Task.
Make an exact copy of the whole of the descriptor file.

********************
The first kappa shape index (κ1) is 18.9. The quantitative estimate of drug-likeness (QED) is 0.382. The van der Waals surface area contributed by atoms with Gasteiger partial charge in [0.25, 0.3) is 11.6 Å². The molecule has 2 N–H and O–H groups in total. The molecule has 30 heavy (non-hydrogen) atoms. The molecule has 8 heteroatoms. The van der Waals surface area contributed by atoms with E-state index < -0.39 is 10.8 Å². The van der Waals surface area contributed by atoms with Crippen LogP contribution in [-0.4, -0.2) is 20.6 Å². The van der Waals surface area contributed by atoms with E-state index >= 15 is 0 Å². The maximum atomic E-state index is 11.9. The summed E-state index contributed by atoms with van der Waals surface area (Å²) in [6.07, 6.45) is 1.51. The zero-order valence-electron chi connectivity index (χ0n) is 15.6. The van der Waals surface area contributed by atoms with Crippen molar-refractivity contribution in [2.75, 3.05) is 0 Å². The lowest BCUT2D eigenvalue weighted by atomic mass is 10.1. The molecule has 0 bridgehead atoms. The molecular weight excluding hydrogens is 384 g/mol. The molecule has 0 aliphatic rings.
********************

The first kappa shape index (κ1) is 18.9. The quantitative estimate of drug-likeness (QED) is 0.382. The van der Waals surface area contributed by atoms with Gasteiger partial charge in [0.25, 0.3) is 11.6 Å². The molecule has 2 N–H and O–H groups in total. The molecule has 30 heavy (non-hydrogen) atoms. The molecule has 8 heteroatoms. The van der Waals surface area contributed by atoms with E-state index < -0.39 is 10.8 Å². The van der Waals surface area contributed by atoms with Crippen LogP contribution in [-0.4, -0.2) is 20.6 Å². The van der Waals surface area contributed by atoms with E-state index >= 15 is 0 Å². The maximum atomic E-state index is 11.9. The summed E-state index contributed by atoms with van der Waals surface area (Å²) in [6.07, 6.45) is 1.51. The zero-order valence-electron chi connectivity index (χ0n) is 15.6. The van der Waals surface area contributed by atoms with Crippen molar-refractivity contribution in [2.75, 3.05) is 0 Å². The lowest BCUT2D eigenvalue weighted by atomic mass is 10.1. The molecule has 0 bridgehead atoms. The molecular weight excluding hydrogens is 384 g/mol. The molecule has 0 aliphatic rings.